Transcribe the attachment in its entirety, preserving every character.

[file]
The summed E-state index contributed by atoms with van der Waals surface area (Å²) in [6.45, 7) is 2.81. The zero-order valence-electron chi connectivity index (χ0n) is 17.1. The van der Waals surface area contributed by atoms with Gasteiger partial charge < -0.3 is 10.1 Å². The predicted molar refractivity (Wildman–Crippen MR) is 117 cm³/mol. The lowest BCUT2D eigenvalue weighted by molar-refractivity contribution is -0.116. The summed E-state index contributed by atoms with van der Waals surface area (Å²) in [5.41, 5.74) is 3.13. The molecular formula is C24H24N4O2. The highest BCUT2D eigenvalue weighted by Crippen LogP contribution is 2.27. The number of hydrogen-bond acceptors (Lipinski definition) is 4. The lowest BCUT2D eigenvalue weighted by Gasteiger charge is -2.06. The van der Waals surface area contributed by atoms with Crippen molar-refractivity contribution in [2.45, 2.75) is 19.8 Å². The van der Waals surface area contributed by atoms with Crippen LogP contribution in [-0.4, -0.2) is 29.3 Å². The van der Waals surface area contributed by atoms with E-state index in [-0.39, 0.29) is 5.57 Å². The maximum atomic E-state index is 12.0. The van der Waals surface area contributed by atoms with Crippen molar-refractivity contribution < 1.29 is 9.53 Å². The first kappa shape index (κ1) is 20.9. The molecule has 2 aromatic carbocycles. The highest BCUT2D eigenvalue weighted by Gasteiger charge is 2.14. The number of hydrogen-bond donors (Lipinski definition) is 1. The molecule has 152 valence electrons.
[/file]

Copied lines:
The summed E-state index contributed by atoms with van der Waals surface area (Å²) in [6.45, 7) is 2.81. The zero-order valence-electron chi connectivity index (χ0n) is 17.1. The van der Waals surface area contributed by atoms with Gasteiger partial charge < -0.3 is 10.1 Å². The predicted molar refractivity (Wildman–Crippen MR) is 117 cm³/mol. The lowest BCUT2D eigenvalue weighted by molar-refractivity contribution is -0.116. The summed E-state index contributed by atoms with van der Waals surface area (Å²) in [5.41, 5.74) is 3.13. The molecular formula is C24H24N4O2. The highest BCUT2D eigenvalue weighted by Crippen LogP contribution is 2.27. The number of hydrogen-bond acceptors (Lipinski definition) is 4. The lowest BCUT2D eigenvalue weighted by Gasteiger charge is -2.06. The van der Waals surface area contributed by atoms with Crippen molar-refractivity contribution in [2.45, 2.75) is 19.8 Å². The van der Waals surface area contributed by atoms with Crippen LogP contribution in [-0.4, -0.2) is 29.3 Å². The van der Waals surface area contributed by atoms with E-state index in [-0.39, 0.29) is 5.57 Å². The maximum atomic E-state index is 12.0. The van der Waals surface area contributed by atoms with Crippen molar-refractivity contribution < 1.29 is 9.53 Å². The first kappa shape index (κ1) is 20.9. The molecule has 2 aromatic carbocycles. The highest BCUT2D eigenvalue weighted by Gasteiger charge is 2.14. The number of hydrogen-bond donors (Lipinski definition) is 1. The molecule has 152 valence electrons.